Long Live The Queen Review – Rinse, Repeat, Princess Maker

    Title: Long Live The Queen
    Developer: Hanako Games
    Release Date: July 15, 2022
    Reviewed On: Switch
    Publisher: Ratalaika Games
    Genre: Adventure

Long Live The Queen is a visual novel and political sim initially released in 2013 for PC. The title now arrived on the Nintendo Switch on the 15th of July as a port, retailing at a full price of $9.99.

The aim of Long Live The Queen could not be any simpler. Players are put into the shoes of Elodie, the princess of Nova, who has been brought back to her Kingdom after attending school following her mother’s prematurely and mysteriously death. Players must successfully train her up to be queen in time for her coronation when she hits the age of 15.

The catch is how exactly you’ll reach this golden ending when several obstacles are in her way, which can consist of betrayal, civil wars, assassinations, invasions, and magic being the causes of her sudden demise. Her journey will be filled with dying and failing to live up to being heir before players eventually succeed since everything and everyone is out to get her.

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As a raising sim, Long Live The Queen is structurally and contextually similar to titles within its niche genre – even down to its unexpectedly dark storyline, something similar games such as My Lovely Daughter and Teaching Feeling wear as badges of honor and immediate indicators to what the games have in store for players.

Interestingly, and in what sets apart Long Live The Queen as its own take on the genre, the title has an overly cutesy and unassuming design, featuring the adorable upcoming queen herself on its front cover and in all of its illustrations, almost always with pretty floral patterns and pink tones. This can even go as far as playing out like a black comedy at times, especially in its death-ending visuals and ridiculously charming chibi designs of Elodie despite the violently unfortunate events transpiring.

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In this way, Long Live The Queen is a game all about juxtaposition – having to deal with becoming queen turns out to not be an easy journey despite how good it sounds, nor would you expect it to be as challenging as it actually is. Making the calls to prosecute, cut funds and control her love life are all necessary evils to venture through and come out unscathed.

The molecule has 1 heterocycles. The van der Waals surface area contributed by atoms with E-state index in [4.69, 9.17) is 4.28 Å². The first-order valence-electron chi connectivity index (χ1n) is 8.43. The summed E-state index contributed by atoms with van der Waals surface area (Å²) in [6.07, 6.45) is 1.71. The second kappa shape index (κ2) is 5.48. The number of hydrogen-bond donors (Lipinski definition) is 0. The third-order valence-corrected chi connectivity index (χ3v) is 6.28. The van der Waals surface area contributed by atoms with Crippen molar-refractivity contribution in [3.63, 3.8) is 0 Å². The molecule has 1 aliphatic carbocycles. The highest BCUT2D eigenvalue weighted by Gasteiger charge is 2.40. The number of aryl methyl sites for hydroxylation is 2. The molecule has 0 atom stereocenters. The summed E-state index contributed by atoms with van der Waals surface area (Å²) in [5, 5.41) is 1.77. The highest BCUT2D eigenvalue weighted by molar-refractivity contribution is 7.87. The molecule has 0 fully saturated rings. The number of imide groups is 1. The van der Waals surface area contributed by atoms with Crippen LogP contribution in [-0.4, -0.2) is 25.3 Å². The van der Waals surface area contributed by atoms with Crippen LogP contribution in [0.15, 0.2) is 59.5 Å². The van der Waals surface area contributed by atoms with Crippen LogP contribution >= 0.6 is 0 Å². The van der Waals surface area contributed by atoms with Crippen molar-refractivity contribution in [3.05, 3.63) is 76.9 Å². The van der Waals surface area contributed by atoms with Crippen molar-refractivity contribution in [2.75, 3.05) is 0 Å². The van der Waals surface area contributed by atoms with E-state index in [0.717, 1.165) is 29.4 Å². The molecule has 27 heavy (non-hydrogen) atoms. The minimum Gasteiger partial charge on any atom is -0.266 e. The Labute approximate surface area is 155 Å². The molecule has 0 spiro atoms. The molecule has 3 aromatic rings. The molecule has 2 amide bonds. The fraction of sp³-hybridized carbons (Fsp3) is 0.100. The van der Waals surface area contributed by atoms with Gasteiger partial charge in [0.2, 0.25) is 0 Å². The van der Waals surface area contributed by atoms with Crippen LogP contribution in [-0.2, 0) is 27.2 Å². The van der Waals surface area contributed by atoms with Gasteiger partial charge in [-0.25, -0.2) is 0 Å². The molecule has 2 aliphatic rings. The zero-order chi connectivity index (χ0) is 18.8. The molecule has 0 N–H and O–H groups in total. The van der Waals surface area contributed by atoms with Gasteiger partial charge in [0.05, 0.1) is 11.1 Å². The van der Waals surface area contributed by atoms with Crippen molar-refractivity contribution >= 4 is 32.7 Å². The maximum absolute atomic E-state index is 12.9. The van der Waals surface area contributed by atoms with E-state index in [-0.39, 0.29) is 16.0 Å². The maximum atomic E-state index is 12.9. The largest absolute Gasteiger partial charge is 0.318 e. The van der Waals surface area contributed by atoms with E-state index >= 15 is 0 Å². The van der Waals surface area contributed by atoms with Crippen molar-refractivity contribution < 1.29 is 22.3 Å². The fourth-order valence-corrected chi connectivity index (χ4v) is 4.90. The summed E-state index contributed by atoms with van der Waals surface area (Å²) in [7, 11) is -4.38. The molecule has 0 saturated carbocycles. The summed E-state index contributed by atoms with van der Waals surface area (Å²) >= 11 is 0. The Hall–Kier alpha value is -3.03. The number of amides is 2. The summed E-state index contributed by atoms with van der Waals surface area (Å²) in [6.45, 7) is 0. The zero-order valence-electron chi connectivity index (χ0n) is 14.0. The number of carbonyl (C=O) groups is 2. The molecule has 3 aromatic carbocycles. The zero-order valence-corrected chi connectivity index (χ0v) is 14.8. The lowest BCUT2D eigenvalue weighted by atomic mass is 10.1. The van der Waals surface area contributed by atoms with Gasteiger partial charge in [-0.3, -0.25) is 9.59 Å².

Then there’s suspecting every character who may appear harmless or friendly enough but can quickly become your biggest enemy who plots for Elodie’s downfall if you have slipped up along the way. Deep, dark secrets in their intentions, motivations, and backstories can also be uncovered if you approach them in the correct manner to expose this key dialogue. Many playthroughs can play out with players being none the wiser as to who exactly orchestrates all of these troubles for the princess in training, but answers to these questions are discoverable.

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The game is driven by your decisions, being played and tailored to its choice-and-consequence system being the “end all, be all” of how you decide to conquer its challenges. By challenge, I mean that with the greatest emphasis possible because getting the most out of Long Live The Queen is undoubtedly its greatest challenge. With the game requiring reruns on top of reruns to complete its numerous achievements, seeing each end can be just as bleak, tragic, and bittersweet depending on what Elodie has to experience, suffer and come to terms with – even on your best runs. Long Live The Queen is a tough game, contextually and mechanically, despite what its unassuming exterior may tell you otherwise.

The game encompasses a rinse and repeat spreadsheet worth of stats as its main gameplay mechanic when selecting a couple of Elodie’s subjects in class for each day to raise two of forty-two skills. These are integral to her survival since these stats directly lead players onto different paths depending on if she has reached the desired threshold for each category when the time calls for it.

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Her mood also determines the outcome of these classes, further influencing just how successful she will be in learning that can even provide her with bonus points or land her with no progress if her mood does not align with specific topics. Weekend activities follow this, which can either progress storylines or affect her mood.